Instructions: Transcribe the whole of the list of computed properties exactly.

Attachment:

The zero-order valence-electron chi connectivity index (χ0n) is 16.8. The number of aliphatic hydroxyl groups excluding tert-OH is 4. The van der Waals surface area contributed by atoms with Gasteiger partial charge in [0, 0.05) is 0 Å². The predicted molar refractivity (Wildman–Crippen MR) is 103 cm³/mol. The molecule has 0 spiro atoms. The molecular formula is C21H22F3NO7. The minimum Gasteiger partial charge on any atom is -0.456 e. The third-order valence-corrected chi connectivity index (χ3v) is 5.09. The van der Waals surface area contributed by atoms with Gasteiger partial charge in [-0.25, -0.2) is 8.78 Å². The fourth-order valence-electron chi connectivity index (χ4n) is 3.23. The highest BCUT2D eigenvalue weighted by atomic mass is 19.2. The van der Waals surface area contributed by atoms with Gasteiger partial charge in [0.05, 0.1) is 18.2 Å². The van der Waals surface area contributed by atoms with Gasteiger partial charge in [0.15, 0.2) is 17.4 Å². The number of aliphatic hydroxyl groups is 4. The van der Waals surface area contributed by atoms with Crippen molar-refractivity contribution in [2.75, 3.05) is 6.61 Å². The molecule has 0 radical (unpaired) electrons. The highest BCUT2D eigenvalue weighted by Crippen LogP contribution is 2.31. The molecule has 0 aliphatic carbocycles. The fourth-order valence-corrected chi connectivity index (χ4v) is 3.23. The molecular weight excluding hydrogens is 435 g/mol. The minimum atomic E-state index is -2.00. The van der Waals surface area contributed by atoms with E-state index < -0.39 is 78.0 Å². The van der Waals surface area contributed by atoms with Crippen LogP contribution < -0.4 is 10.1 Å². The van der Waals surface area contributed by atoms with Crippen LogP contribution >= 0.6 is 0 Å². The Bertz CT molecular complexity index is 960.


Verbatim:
The zero-order valence-electron chi connectivity index (χ0n) is 16.8. The number of aliphatic hydroxyl groups excluding tert-OH is 4. The van der Waals surface area contributed by atoms with Gasteiger partial charge in [0, 0.05) is 0 Å². The predicted molar refractivity (Wildman–Crippen MR) is 103 cm³/mol. The molecule has 0 spiro atoms. The molecular formula is C21H22F3NO7. The minimum Gasteiger partial charge on any atom is -0.456 e. The third-order valence-corrected chi connectivity index (χ3v) is 5.09. The van der Waals surface area contributed by atoms with Gasteiger partial charge in [-0.25, -0.2) is 8.78 Å². The fourth-order valence-electron chi connectivity index (χ4n) is 3.23. The highest BCUT2D eigenvalue weighted by atomic mass is 19.2. The van der Waals surface area contributed by atoms with Gasteiger partial charge in [0.05, 0.1) is 18.2 Å². The van der Waals surface area contributed by atoms with Gasteiger partial charge in [0.15, 0.2) is 17.4 Å². The number of aliphatic hydroxyl groups is 4. The van der Waals surface area contributed by atoms with Crippen molar-refractivity contribution in [2.75, 3.05) is 6.61 Å². The molecule has 0 radical (unpaired) electrons. The highest BCUT2D eigenvalue weighted by Crippen LogP contribution is 2.31. The molecule has 0 aliphatic carbocycles. The fourth-order valence-corrected chi connectivity index (χ4v) is 3.23. The molecular weight excluding hydrogens is 435 g/mol. The minimum atomic E-state index is -2.00. The van der Waals surface area contributed by atoms with E-state index < -0.39 is 78.0 Å². The van der Waals surface area contributed by atoms with Crippen LogP contribution < -0.4 is 10.1 Å². The van der Waals surface area contributed by atoms with Crippen LogP contribution >= 0.6 is 0 Å². The Bertz CT molecular complexity index is 960.